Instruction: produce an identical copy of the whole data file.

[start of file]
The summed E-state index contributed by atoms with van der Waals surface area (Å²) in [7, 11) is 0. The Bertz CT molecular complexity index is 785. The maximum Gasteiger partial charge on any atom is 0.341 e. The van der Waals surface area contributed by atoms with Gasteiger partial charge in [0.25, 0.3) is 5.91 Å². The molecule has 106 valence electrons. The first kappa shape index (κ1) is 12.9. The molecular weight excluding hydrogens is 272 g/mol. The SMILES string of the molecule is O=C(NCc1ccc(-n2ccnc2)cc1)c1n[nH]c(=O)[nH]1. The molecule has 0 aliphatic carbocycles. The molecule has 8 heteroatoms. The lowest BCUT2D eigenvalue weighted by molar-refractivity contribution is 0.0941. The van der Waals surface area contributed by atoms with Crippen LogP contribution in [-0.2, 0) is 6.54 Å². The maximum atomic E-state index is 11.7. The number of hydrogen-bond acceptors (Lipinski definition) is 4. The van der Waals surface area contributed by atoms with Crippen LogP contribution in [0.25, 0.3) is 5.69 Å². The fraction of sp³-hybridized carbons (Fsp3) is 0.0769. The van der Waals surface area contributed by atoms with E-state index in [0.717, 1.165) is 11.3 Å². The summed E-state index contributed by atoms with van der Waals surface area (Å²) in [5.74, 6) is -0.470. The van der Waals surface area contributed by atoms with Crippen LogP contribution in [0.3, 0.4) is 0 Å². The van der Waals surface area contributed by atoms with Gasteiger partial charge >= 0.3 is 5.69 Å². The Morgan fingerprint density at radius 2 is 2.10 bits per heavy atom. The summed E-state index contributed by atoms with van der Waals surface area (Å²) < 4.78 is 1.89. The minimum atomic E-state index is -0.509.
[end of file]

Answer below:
The summed E-state index contributed by atoms with van der Waals surface area (Å²) in [7, 11) is 0. The Bertz CT molecular complexity index is 785. The maximum Gasteiger partial charge on any atom is 0.341 e. The van der Waals surface area contributed by atoms with Gasteiger partial charge in [0.25, 0.3) is 5.91 Å². The molecule has 106 valence electrons. The first kappa shape index (κ1) is 12.9. The molecular weight excluding hydrogens is 272 g/mol. The SMILES string of the molecule is O=C(NCc1ccc(-n2ccnc2)cc1)c1n[nH]c(=O)[nH]1. The molecule has 0 aliphatic carbocycles. The molecule has 8 heteroatoms. The lowest BCUT2D eigenvalue weighted by molar-refractivity contribution is 0.0941. The van der Waals surface area contributed by atoms with Crippen LogP contribution in [-0.2, 0) is 6.54 Å². The maximum atomic E-state index is 11.7. The number of hydrogen-bond acceptors (Lipinski definition) is 4. The van der Waals surface area contributed by atoms with Crippen LogP contribution in [0.25, 0.3) is 5.69 Å². The fraction of sp³-hybridized carbons (Fsp3) is 0.0769. The van der Waals surface area contributed by atoms with E-state index in [0.717, 1.165) is 11.3 Å². The summed E-state index contributed by atoms with van der Waals surface area (Å²) in [5.74, 6) is -0.470. The van der Waals surface area contributed by atoms with Crippen LogP contribution in [0.3, 0.4) is 0 Å². The van der Waals surface area contributed by atoms with Gasteiger partial charge >= 0.3 is 5.69 Å². The Morgan fingerprint density at radius 2 is 2.10 bits per heavy atom. The summed E-state index contributed by atoms with van der Waals surface area (Å²) < 4.78 is 1.89. The minimum atomic E-state index is -0.509.